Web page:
Rounding a corner, I was startled from thought when I heard, "Hey Mom!"  Glancing over my shoulder I was surprised to see my son and his friends out in the neighborhood.  I asked them what they were doing up so early and why they were out in this freezing cold.  A numb smile crept across my frozen face when they boys explained they were looking for me so they could run the final mile with me and keep me company.  Touched beyond measure, I finished my run in the presence of the future's greatest men and with a heart overflowing.    

Saturday, February 5, 2011

Step Backs and Sunrises

There is a gift given each runner during marathon training; it's called a "step-back week".  This is the point in the training where mileage is reduced in an effort to give the body a little extra rest.  Every fourth week most plans call for this reduced mileage and this week was my step-back week.  

Training can take on a life of it's own and often consume one's mind with tempo runs, track workouts and distance runs.  The reduced mileage allows not only the body to rest but also the mind, and I was looking forward to "just running".

After months of double digit long runs, today's long run was to be a whopping 5 miles, and I couldn't wait.  My friends were scheduled to meet me at a trail head at 7:15.  I left the house a little before 7 just as the sun was thinking about peeking over the Cascade mountains.  Grey clouds scattered the sky teasing the threat of rain.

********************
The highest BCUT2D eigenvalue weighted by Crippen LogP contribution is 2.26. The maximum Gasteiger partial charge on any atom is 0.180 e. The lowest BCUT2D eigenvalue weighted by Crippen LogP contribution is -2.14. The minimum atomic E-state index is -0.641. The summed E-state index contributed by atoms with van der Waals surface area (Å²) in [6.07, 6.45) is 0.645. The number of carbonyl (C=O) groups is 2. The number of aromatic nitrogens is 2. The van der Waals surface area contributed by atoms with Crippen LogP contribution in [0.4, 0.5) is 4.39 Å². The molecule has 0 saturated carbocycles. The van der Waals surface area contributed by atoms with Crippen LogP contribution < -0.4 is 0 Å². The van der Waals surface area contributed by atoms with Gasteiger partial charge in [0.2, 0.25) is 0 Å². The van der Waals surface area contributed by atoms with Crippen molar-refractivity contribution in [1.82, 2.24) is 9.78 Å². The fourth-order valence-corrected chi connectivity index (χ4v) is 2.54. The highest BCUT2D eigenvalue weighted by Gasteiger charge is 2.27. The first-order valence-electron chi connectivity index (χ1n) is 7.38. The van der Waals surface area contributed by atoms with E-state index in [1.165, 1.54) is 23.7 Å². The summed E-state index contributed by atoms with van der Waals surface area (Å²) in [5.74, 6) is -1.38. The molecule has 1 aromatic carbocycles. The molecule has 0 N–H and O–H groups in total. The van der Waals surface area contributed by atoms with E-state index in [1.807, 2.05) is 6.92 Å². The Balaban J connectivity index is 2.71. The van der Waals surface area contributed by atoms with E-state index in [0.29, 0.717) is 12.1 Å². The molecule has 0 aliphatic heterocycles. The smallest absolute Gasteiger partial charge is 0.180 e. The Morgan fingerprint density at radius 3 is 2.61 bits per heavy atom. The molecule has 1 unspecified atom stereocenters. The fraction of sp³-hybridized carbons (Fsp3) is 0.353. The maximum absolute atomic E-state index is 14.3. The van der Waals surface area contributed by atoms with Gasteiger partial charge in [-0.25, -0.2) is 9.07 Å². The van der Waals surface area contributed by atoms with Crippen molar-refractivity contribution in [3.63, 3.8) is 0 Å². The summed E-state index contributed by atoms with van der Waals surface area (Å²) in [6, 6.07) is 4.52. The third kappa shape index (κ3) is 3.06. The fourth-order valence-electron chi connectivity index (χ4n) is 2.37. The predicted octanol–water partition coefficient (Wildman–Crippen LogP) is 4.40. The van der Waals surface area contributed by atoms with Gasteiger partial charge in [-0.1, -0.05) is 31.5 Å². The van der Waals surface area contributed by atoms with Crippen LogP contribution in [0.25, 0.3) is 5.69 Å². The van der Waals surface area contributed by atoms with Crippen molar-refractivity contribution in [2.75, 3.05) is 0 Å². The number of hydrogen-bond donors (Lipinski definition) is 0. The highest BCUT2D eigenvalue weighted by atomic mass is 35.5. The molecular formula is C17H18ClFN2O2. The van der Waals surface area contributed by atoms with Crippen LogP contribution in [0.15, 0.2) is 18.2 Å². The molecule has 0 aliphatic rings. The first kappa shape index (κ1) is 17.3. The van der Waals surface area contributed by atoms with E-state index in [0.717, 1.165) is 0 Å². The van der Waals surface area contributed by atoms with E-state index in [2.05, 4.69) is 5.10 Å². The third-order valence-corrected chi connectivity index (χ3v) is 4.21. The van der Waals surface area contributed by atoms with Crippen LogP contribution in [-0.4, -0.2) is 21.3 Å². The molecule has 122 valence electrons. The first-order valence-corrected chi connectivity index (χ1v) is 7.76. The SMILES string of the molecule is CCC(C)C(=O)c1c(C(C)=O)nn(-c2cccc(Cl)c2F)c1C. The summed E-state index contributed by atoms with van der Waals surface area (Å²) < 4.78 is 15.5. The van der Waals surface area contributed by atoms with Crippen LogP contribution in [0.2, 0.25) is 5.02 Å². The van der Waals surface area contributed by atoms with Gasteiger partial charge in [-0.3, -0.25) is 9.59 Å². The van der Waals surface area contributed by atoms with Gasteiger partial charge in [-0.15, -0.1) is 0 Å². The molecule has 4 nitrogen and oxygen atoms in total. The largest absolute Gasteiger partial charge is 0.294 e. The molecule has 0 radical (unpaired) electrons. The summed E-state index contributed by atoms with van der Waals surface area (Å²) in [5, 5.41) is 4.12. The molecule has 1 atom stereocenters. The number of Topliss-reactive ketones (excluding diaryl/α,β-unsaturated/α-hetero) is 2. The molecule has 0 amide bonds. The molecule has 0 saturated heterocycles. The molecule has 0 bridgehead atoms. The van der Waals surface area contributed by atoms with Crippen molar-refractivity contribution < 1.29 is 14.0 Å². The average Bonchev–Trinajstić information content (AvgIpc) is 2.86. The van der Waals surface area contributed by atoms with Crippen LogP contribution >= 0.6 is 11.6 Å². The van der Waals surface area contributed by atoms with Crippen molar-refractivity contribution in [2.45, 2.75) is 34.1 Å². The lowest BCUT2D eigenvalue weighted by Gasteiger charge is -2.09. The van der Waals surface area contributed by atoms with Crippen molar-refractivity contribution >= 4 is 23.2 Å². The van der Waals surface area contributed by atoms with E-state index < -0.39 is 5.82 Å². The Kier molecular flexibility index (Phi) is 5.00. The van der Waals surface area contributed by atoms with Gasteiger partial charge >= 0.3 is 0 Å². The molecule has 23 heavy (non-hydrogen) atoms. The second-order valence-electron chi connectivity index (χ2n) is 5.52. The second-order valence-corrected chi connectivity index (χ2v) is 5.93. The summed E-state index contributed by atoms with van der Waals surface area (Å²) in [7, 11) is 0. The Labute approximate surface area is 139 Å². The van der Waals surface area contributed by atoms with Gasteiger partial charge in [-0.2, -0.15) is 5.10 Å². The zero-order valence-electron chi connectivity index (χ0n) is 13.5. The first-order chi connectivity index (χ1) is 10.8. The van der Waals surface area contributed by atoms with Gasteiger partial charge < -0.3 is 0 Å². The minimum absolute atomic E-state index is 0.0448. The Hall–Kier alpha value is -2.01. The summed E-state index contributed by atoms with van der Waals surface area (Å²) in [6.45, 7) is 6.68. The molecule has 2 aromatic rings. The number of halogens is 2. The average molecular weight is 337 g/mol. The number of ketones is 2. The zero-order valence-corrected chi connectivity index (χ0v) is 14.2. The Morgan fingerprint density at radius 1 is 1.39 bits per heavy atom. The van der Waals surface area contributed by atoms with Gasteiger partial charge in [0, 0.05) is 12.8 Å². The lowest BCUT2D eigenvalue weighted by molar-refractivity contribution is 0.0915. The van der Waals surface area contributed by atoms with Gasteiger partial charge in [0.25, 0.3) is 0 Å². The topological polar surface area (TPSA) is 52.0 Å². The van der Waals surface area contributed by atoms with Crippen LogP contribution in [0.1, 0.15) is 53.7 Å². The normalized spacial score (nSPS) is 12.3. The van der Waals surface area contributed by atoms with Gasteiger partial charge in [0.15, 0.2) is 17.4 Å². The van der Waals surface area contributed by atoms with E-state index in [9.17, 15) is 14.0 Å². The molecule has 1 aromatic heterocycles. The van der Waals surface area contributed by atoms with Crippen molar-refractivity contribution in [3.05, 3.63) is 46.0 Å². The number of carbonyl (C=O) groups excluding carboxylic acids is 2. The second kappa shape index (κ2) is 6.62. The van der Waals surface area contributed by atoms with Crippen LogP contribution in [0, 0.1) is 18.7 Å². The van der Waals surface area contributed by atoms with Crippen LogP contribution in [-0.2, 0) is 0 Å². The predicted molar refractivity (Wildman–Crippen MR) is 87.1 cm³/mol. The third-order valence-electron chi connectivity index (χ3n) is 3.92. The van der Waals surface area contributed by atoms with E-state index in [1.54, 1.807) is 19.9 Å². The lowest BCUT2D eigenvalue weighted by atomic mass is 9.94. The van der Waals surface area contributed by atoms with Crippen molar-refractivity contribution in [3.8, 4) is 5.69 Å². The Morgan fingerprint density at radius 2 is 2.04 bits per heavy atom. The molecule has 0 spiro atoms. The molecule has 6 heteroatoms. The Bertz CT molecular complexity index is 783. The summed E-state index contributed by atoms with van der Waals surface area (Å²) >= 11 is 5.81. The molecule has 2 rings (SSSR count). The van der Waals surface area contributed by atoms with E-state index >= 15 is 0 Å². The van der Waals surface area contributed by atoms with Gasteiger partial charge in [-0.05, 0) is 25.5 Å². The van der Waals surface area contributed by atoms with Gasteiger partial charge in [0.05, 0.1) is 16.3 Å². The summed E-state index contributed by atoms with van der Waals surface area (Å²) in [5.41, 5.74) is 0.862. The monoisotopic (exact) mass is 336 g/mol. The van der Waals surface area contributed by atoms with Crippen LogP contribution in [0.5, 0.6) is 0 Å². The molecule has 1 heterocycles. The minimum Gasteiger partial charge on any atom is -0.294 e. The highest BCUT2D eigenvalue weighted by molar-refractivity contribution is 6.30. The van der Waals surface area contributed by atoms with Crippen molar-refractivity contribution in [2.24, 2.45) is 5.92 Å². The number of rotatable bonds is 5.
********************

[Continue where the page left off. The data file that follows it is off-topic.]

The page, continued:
Parking the car, I saw people milling about making their way in and out of the coffee house.  My friends and I rolled in within minutes of each other and left the city behind as we hopped on the Railroad Trail.  The trail seems to transport us into the woods even though the city lay right outside its boundary.

Scattered behind me were strewn the stresses of my week.  Each step delivering me further down the trail and farther away from the anxieties that had been nipping at my heels.  This run was exactly what I needed.

My friends and I talk endlessly trying to get a week's worth of happenings condensed into a 5 mile conversation.  The talk flowed easily and light, mimicking the pace we kept.  We followed the trail leading us across from one of the town's biggest lakes.  Nestled at the bottom of a hillside, the dark waters spoke of the lake's depth and the winter's cold.   Reaching the top of the trail, we were stopped in our tracks at the beauty of the exploding sunrise over the mountainous hills spilling its rays onto the stillness of the waters.  We stood in awe of the beauty we beheld.

Reluctantly we left the lakeside and turned ourselves back to the direction we had come from.  High aloft a winter's tree, a dilapidated hawk's nest stood exposed; spring's green leaves would soon arrive making the nest once again a home.  The trail began to hum with activity as the sunrise brought people out from the warmth of their houses and out into the nature around them.

Our easy run ended almost as quickly as it began affording us the luxury of enjoying a hot coffee at the corner coffee house. I glance around the table and think back to one year ago when I knew none of them.  Now after miles together, I can't imagine my life before them. How blessed am I to have easy miles, breath-taking sunrises and friends at my side to enjoy it all...